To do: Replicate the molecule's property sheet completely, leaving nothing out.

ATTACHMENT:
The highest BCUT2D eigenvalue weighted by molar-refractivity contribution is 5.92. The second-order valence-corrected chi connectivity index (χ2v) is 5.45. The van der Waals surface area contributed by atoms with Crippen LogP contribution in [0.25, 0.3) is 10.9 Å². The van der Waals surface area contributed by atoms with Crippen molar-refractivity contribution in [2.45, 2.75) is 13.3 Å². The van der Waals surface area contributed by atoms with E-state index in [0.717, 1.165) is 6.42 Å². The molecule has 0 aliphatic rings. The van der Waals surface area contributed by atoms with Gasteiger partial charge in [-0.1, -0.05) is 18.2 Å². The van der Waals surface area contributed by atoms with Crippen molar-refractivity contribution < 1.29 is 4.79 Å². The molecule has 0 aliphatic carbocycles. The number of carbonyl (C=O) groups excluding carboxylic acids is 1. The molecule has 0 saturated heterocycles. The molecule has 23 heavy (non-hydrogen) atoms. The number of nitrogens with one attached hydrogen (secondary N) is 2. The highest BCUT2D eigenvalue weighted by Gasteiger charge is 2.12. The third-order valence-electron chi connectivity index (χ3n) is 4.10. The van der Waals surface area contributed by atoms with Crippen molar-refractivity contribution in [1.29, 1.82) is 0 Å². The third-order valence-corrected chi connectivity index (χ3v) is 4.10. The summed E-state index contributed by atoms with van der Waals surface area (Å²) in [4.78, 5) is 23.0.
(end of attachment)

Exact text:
The highest BCUT2D eigenvalue weighted by molar-refractivity contribution is 5.92. The second-order valence-corrected chi connectivity index (χ2v) is 5.45. The van der Waals surface area contributed by atoms with Crippen LogP contribution in [0.25, 0.3) is 10.9 Å². The van der Waals surface area contributed by atoms with Crippen molar-refractivity contribution in [2.45, 2.75) is 13.3 Å². The van der Waals surface area contributed by atoms with E-state index in [0.717, 1.165) is 6.42 Å². The molecule has 0 aliphatic rings. The van der Waals surface area contributed by atoms with Gasteiger partial charge in [-0.1, -0.05) is 18.2 Å². The van der Waals surface area contributed by atoms with Crippen molar-refractivity contribution < 1.29 is 4.79 Å². The molecule has 0 aliphatic carbocycles. The number of carbonyl (C=O) groups excluding carboxylic acids is 1. The molecule has 0 saturated heterocycles. The molecule has 23 heavy (non-hydrogen) atoms. The number of nitrogens with one attached hydrogen (secondary N) is 2. The highest BCUT2D eigenvalue weighted by Gasteiger charge is 2.12. The third-order valence-electron chi connectivity index (χ3n) is 4.10. The van der Waals surface area contributed by atoms with Crippen molar-refractivity contribution in [1.29, 1.82) is 0 Å². The third-order valence-corrected chi connectivity index (χ3v) is 4.10. The summed E-state index contributed by atoms with van der Waals surface area (Å²) in [4.78, 5) is 23.0.